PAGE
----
Last week, my husband went online to purchase a recreational fishing license. He had the option to buy a lifetime license, which he thought would be the most economical. When reading the fine print he discovered that the lifetime fishing license was only good through the age of 64. Looking perplexed, I asked him what was wrong.
He replied, “What do they think happens after 64? We won’t fish anymore?”
“Maybe they never saw the movie, On Golden Pond,” I suggested with a smile.
We shared a laugh, and he clicked enough buttons to buy his “only to the age of 64” fishing license.
Aging is a taxing phenomena. If we don’t have the right perspective, it makes us feel older than we really are. We’re taught that youth is beauty, fun, and strength and that aging equals weakness, boredom, and wrinkles.
I know amazing men and women who are ashamed of their age. When asked how old they are, they take another sip of their cocktail and say how old they were five years ago. One of my favorite replies came from a beautiful southern belle, who in her deepest Georgian accent purred, “If you forgive me for not answerin’, I’ll forgive you for askin’.”
Most people dislike aging because they feel washed up. They worry that all the good stuff already happened. They accept their plot in life and feel locked in to their choices. You can catch them reminiscing about the “good old days” when they were younger, skinnier, and prettier. They were very much this and of course, all that. But now, they feel like nothing.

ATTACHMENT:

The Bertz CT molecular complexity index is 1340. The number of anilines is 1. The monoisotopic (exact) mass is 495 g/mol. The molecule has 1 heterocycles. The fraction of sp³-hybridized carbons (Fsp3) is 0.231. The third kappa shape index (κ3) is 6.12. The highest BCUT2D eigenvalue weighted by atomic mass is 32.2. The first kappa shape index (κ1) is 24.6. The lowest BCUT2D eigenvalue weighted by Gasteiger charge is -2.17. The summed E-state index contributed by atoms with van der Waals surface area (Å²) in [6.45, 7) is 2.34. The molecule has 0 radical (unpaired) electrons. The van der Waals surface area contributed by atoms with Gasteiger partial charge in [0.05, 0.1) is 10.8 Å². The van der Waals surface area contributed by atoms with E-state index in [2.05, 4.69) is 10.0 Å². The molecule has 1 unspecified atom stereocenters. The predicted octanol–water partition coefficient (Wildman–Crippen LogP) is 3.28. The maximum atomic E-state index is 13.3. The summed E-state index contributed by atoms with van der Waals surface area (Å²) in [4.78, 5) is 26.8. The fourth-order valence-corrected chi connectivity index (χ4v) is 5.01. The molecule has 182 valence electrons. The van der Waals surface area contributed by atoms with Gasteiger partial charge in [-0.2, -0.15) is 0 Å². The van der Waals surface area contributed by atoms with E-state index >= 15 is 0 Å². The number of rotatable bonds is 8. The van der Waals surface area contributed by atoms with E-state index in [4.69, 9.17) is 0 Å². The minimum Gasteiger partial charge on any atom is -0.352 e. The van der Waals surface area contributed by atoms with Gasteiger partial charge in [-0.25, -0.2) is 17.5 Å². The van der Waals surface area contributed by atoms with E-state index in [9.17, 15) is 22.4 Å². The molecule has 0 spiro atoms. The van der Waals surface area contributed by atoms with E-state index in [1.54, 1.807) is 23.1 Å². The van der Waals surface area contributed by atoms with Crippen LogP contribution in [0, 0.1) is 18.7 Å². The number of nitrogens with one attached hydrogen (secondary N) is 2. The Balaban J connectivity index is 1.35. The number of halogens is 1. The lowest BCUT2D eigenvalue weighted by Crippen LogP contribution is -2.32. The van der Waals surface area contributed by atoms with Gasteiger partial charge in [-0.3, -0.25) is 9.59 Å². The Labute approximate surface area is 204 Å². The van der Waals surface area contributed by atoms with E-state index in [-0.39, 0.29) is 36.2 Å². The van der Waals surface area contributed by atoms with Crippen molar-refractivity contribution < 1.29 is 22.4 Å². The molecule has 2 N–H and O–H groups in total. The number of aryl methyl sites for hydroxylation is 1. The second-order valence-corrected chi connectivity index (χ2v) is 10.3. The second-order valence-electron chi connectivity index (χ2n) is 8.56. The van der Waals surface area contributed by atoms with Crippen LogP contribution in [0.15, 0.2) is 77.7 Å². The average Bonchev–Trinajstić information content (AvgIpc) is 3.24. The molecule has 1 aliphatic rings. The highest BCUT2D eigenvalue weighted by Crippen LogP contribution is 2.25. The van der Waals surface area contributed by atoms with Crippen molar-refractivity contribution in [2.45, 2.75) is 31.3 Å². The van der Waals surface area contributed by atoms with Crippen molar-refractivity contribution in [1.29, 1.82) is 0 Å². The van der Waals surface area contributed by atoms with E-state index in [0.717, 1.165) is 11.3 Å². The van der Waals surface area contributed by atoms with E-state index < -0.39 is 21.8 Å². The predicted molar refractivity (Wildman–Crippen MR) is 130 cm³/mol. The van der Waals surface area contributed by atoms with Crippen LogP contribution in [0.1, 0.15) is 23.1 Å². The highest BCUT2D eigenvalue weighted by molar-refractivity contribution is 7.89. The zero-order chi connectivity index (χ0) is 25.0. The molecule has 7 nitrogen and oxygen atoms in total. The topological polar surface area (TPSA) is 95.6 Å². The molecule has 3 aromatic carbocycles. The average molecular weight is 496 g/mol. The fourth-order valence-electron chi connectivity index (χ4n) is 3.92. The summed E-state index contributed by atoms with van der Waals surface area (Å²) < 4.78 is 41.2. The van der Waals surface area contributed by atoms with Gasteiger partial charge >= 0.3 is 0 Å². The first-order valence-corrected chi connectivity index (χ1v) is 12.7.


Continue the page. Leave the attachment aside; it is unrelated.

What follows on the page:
This is when getting old becomes a self-fulfilling prophecy.
Would God have given you all those amazing experiences just so you could look back on them and reminisce? No! God doesn’t want you to long for what you once had. He wants you to keep having and if you do it right, getting older is how you have it all.
Here’s a list of people passionately having it all well after the age of 50:
At 64 years old, Diana Nyad became the first person to swim from Cuba to Key West without a shark cage. As if this weren’t amazing enough, her triumph is all the more resounding when you hear that this was her fifth attempt, and the fourth one after turning 60. Her motto is “find a way.” And that, she did.
Sue Monk Kidd
With books like The Secret Life of Bees and The Mermaid Chair, 65 year old Sue Monk Kidd is a New York Times best selling author. But she wasn’t always so successful. She spent her early career as a respected nurse, yet she felt misplaced. As a young wife and mother in her early thirties, Kidd announced to her family that she was going to be a writer. It wasn’t until her early fifties that she found her stride with The Secret Life of Bees. During a recent interview with Oprah Winfrey, Kidd warmly reflected on her decades long journey to find herself and understands that coming into your own is a never ending adventure.
Morgan Freeman didn’t catch his big break until the age of 52 with the movie, Driving Miss Daisy. And at 77 years old, he’s still in demand and drawing big box office dollars.
Joy Johnson started running marathons when she was well into her sixties. Thereafter, she ran an average of three marathons a years, always with a bow in her hair. On her eightieth birthday, she realized that it was taking her longer to complete her marathons so she stepped up her efforts to improve her time. After inspiring countless people with her tenacity, Joy Johnson died in 2013 at the 86.
Sure, Mick Jagger’s been rockin’ hard for a long time. But at 70 years old, he’s a great example of how doing what you love keeps you young. This year, Mick became a great-grandfather, but singing lullabies doesn’t stop him from living like a rockstar!
So whether you want to be an actor, a writer, a marathon runner, a lion tamer, or a chef, embracing your age is what makes you a rockstar.
And, you’re never to old to be a rockstar.